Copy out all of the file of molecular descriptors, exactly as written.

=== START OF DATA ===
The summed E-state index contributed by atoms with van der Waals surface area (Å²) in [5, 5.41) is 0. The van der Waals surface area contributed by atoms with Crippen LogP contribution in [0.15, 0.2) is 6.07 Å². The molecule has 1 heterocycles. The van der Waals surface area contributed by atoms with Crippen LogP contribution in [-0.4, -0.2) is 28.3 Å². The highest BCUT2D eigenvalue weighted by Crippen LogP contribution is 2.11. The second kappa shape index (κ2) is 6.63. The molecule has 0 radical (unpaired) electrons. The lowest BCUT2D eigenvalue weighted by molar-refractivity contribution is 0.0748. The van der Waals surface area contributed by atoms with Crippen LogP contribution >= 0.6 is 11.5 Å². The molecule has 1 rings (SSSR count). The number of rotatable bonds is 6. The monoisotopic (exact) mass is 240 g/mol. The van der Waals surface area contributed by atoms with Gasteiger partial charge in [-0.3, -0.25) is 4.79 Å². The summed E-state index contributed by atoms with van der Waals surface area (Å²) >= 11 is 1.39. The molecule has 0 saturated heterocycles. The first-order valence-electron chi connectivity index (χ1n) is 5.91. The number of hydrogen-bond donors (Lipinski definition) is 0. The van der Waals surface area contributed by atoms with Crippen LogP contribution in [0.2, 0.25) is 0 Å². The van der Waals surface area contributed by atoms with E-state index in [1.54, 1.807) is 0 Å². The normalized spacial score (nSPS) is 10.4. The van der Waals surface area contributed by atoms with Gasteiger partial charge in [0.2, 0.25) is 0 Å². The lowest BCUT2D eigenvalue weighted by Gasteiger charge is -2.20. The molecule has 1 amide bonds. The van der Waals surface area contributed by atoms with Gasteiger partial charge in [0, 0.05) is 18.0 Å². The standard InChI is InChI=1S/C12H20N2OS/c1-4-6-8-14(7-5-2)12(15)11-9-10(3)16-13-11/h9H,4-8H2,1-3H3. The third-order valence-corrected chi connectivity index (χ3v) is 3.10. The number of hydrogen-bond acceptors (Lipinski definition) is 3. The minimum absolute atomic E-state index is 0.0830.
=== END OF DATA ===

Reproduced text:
The summed E-state index contributed by atoms with van der Waals surface area (Å²) in [5, 5.41) is 0. The van der Waals surface area contributed by atoms with Crippen LogP contribution in [0.15, 0.2) is 6.07 Å². The molecule has 1 heterocycles. The van der Waals surface area contributed by atoms with Crippen LogP contribution in [-0.4, -0.2) is 28.3 Å². The highest BCUT2D eigenvalue weighted by Crippen LogP contribution is 2.11. The second kappa shape index (κ2) is 6.63. The molecule has 0 radical (unpaired) electrons. The lowest BCUT2D eigenvalue weighted by molar-refractivity contribution is 0.0748. The van der Waals surface area contributed by atoms with Crippen LogP contribution >= 0.6 is 11.5 Å². The molecule has 1 rings (SSSR count). The number of rotatable bonds is 6. The monoisotopic (exact) mass is 240 g/mol. The van der Waals surface area contributed by atoms with Gasteiger partial charge in [-0.3, -0.25) is 4.79 Å². The summed E-state index contributed by atoms with van der Waals surface area (Å²) >= 11 is 1.39. The molecule has 0 saturated heterocycles. The first-order valence-electron chi connectivity index (χ1n) is 5.91. The number of hydrogen-bond donors (Lipinski definition) is 0. The van der Waals surface area contributed by atoms with Crippen LogP contribution in [0.2, 0.25) is 0 Å². The van der Waals surface area contributed by atoms with E-state index in [1.54, 1.807) is 0 Å². The normalized spacial score (nSPS) is 10.4. The van der Waals surface area contributed by atoms with Gasteiger partial charge in [0.2, 0.25) is 0 Å². The lowest BCUT2D eigenvalue weighted by Gasteiger charge is -2.20. The molecule has 1 amide bonds. The van der Waals surface area contributed by atoms with Gasteiger partial charge in [0, 0.05) is 18.0 Å². The standard InChI is InChI=1S/C12H20N2OS/c1-4-6-8-14(7-5-2)12(15)11-9-10(3)16-13-11/h9H,4-8H2,1-3H3. The third-order valence-corrected chi connectivity index (χ3v) is 3.10. The number of hydrogen-bond acceptors (Lipinski definition) is 3. The minimum absolute atomic E-state index is 0.0830.